So you have completed an exhaustive study of all the religions of the world across all time, including the multitudes of religions that existed and died out before written history? And you can state without fear of contradiction that a majority of all these religions, known and unknown, have flood stories? I don’t think so, Jess.

    It is just as possible that, like the few who remember a blue hat, while many remember a black hat, most religions do NOT have flood stories. Certainly you are no expert in the history of religion, are you?

    Even if it’s true that there are similar stories about floods held by a majority of religions, it doesn’t make those beliefs true. Witnesses may indeed see someone wearing a black hat, but the conclusions they might draw – e.g., that the wearer of the hat is guilty of murder – are not necessarily correct. By the same token, just because many religions believe there was a world-wide flood doesn’t mean there was such an event.

  16. thewordofme says:

    Hi Jess@making Home, nice of you to write…thanks.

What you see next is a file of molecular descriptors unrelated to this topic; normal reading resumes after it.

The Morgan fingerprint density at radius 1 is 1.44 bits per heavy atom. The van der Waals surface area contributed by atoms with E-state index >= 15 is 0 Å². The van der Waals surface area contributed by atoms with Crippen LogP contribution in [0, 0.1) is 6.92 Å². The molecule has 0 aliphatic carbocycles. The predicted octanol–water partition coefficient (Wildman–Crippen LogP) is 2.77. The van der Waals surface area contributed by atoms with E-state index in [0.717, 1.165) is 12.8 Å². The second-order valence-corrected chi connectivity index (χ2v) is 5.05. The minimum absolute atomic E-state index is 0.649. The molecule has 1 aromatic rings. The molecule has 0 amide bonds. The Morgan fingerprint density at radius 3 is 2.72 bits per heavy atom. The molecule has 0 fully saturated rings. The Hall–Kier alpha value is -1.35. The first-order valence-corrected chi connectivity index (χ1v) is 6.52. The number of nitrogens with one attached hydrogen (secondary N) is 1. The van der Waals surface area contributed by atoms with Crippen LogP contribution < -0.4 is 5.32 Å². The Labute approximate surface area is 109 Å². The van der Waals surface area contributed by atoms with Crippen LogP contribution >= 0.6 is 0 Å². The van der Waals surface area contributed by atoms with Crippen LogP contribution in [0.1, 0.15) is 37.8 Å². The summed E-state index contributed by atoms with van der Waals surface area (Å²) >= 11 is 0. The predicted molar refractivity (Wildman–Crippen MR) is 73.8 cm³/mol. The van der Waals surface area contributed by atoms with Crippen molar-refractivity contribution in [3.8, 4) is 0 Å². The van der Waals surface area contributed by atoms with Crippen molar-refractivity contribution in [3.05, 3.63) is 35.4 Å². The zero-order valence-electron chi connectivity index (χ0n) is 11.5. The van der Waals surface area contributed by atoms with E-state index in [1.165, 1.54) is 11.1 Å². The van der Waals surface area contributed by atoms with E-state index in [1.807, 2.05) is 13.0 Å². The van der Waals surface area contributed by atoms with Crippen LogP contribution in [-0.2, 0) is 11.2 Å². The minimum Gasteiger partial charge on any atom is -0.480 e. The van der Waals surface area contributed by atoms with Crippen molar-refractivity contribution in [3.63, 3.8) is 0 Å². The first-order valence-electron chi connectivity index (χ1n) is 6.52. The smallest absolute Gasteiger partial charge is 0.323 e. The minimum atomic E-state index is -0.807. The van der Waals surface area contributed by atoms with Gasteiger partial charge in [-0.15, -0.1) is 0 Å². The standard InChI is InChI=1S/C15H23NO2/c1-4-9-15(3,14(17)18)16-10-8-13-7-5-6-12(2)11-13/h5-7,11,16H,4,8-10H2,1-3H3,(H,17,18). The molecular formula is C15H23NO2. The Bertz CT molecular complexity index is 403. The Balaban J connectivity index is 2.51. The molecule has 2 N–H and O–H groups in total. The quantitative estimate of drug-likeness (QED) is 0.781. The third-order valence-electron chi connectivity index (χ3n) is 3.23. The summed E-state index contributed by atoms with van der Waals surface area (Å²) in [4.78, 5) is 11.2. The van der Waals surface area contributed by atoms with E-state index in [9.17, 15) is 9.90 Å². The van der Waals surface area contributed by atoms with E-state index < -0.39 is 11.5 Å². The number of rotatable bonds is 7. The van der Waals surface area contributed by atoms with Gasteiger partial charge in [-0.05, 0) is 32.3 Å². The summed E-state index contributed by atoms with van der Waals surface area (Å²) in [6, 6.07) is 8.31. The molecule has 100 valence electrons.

Christian missionaries were in China spreading the word as early as 635 AD documented. As I’ve mentioned before many early cultures have flood myths or stories. Almost all prehistoric settlements were very close to water sources (that flooded from time to time) and we know that even sea levels varied (as much as 400+- feet) dramatically during ice ages—the last of which was ending about 8000 BC+-, just when man/woman in the Middle East were starting to settle down to a life of farming instead of hunter gathering.

    The earliest flood story we have is the Mesopotamian (Gilgamesh) one that was on your list at: nwcreation.net. It predates the Genesis story by at least 500 years and you will notice the similarities they share. Many scholars believe that the Genesis story was copied, with changes, from the Gilgamesh one.

    Of course the main cities of Mesopotamia are near the Tigris and Euphrates rivers—Babylon at the confluence—and yes, they were flooded often, some of them very large. We know from geological and archaeological evidence that there was a large flood there about 2900 BC +-. Probably covered the most of ‘The Plains of Shinar’ There is no evidence at all for flooding of the area around 2300 to 2400 BC, which is when most religions believe the ‘Flood’ happened. And there is absolutely no evidence of a world-wide flood…ever…happening.